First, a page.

December 2, 2011

Dec. 2: The beginning of the good news of Jesus Christ

author_portrait

By Steve Nolt, professor of history
SCRIPTURE: Mark 1: 1-8 (NRSV)
Scroll down for complete Scripture.

DEVOTIONAL:
Today’s text offers us “the beginning of the good news of Jesus Christ.” As we read on, if we’re honest, it’s something of an odd beginning. Or at least an unexpected beginning. True, the story begins with reference to the prophet Isaiah, and faithful readers of the Hebrew Scriptures might well recognize the call to “Prepare the way of the Lord.”

But the awesome deeds we’d like to see from God begin in an inauspicious place and with an odd leading character. Unlike the original prophet Isaiah, who had functioned within the royal household in the city of Jerusalem, this story begins out in the wilderness, and with the cry of a Grizzly Adams-type figure – a seemingly socially-maladjusted man clothed in camel’s hair and who survives on a strange diet.

Nor does John, the baptizer, simply cry out from the Wilderness. He wants people to leave their homes in Jerusalem and join him in this unexpected place. It is here, amazingly, that they will see God’s awesome deeds. And if this isn’t surprising enough, John is upfront about what is to follow: The one who comes next will have even more powerful surprises in store.

Remarkably, some people do respond to John’s message. But, as we see in the subsequent pages of Mark’s Gospel, many do not respond – to John or to Jesus. The message and the messengers are not what people expected. They may have longed to see awesome deeds, but this wasn’t what they were looking for. They were not expecting to see God here or in this way.

Where do I expect to see God? Advent is a season of waiting and of anticipation. But where am I looking and what am I anticipating? A recurrence of an experience we’ve had before?

Ninety years ago, 85-year-old Baptist theologian and mission historian, August H. Strong, considered these questions as he reflected on our ability to often miss God’s unexpected deeds.

On Nov. 28 – the day before he died, it turned out – Strong wrote, “When you come to the end of your life, will you say that you have never seen God? The answer [must] be that you have never seen anything else.”

SCRIPTURE:Mark 1: 1-8 (NRSV)
1 The beginning of the gospel about Jesus Christ, the Son of God. 2 It is written in Isaiah the prophet: “I will send my messenger ahead of you, who will prepare your way”– 3 “a voice of one calling in the desert, ‘Prepare the way for the Lord, make straight paths for him.’ ” 4 And so John came, baptizing in the desert region and preaching a baptism of repentance for the forgiveness of sins. 5 The whole Judean countryside and all the people of Jerusalem went out to him. Confessing their sins, they were baptized by him in the Jordan River. 6 John wore clothing made of camel’s hair, with a leather belt around his waist, and he ate locusts and wild honey. 7 And this was his message: “After me will come one more powerful than I, the thongs of whose sandals I am not worthy to stoop down and untie. 8 I baptize you with water, but he will baptize you with the Holy Spirit.”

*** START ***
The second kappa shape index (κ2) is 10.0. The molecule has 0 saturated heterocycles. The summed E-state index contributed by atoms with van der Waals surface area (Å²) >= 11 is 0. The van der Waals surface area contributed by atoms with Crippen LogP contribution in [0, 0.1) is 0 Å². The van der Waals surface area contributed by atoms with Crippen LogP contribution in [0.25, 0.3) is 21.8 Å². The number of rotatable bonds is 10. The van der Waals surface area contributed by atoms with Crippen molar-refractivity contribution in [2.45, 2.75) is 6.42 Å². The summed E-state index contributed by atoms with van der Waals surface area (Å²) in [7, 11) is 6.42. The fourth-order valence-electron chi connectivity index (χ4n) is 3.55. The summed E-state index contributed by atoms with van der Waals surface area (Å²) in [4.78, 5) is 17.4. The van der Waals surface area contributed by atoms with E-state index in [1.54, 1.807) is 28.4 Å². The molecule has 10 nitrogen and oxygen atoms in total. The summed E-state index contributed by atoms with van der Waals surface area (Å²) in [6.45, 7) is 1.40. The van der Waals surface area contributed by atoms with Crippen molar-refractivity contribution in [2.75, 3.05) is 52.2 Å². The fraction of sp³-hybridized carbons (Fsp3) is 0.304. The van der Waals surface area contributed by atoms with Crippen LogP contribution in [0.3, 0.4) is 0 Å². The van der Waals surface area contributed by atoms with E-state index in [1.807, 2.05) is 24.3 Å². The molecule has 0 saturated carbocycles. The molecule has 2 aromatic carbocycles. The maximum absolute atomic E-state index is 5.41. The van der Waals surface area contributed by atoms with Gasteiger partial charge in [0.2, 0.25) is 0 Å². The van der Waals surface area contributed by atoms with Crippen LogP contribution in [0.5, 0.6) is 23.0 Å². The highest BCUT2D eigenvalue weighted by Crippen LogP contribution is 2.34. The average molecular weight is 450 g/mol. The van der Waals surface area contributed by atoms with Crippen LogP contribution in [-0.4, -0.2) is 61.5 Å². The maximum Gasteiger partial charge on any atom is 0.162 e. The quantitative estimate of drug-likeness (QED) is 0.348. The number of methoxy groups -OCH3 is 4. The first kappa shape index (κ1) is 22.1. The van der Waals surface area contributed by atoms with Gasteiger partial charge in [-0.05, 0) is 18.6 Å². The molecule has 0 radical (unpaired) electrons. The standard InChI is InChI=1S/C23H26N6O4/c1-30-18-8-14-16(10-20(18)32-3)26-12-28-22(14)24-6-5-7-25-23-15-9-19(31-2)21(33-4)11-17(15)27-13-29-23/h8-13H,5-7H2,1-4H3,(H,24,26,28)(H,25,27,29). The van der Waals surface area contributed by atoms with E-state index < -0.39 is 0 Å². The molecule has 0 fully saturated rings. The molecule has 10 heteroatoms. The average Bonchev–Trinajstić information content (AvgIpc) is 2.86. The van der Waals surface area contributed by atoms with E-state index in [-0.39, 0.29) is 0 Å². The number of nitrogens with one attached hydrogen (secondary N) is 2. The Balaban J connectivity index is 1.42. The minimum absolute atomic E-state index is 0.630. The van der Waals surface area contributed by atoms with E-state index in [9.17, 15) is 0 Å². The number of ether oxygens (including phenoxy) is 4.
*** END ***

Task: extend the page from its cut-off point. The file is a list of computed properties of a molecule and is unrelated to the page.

»

«

Comments (12)

  1. Thanks for your words, Steve.

    Jeff December 2, 2011 |
  2. Thank You, Dr. Nolt for this thought provoking devotional. Sometimes we need to have Abba raise such questions as we press to remain faithful and usable vessels. Much love to you and the Goshen community of faith.

    Mother Mamie Moore December 2, 2011 |
  3. Thanks Steve for helping us focus on the Advent Season and providing a way to see God through unexpected people and events!

    Vicky Kirkton December 2, 2011 |
  4. Thank you for your words and for the Strong quotation. Indeed, if we see our lives in the light of Christ, we see God everywhere and in everyone. Peace.

    Warren December 2, 2011 |
  5. Love the closing story!

    Joan December 2, 2011 |
  6. Thanks for the clarity with which you lay out the John the Baptist story, and your naming of the “odd beginning” of this gospel. Your comments will influence my Advent 2 sermon. Thank you, Steve.

    janice December 2, 2011 |
  7. Every season of Advent and Lent I receive your wonder filled writings; thank you for this writing today. I will forever remember the quote from the Baptist minister..August Strong. And each day I will surely think, “have I seen anything other than the face of God”…thank you Goshen, you are very important to me.

    Kristin McNamara Freeman December 2, 2011 |
  8. the quote from August H Strong was one of the most beautiful things I’ve ever read. Thank you.

    Laure December 2, 2011 |
  9. Thank you for a powerful lesson. You have the gift of expressing the meaning of advent with a clarity that speaks to the mind and soul.

    marjorie December 2, 2011 |
  10. Thanks, Steve, for reminding us that God is in everything and everyone, even those things and people we may not want to see or acknowledge!

    Lisa Guedea Carreno December 2, 2011 |
  11. Thank you Steve for this wonderful commentary! I greatly appreciate your emphasis on how God often works in unexpected ways but that we can recognize this if our eyes and hearts are open. I think it’s extraordinary that God can work despite all of our preconceptions! Thank God for that!

    Ellen m December 2, 2011 |
  12. Thank you, Steve, for your splendid idea of the unexpectedness of God and his prophets. John Baptist had no power base, no party machine, no TV prime time, no corporate sponsorship. He came to his mission straight from the desert where among lizards and scorpions he had to depend absolutely on God. A man of transparent integrity, John is as relevant today as he was was two thousand years ago. Steve, we need men like you to point out like John the duplicity, inconsistency and squalid living of certain people.
    Mervyn Carapiet

    Mervyn Carapiet December 3, 2011 |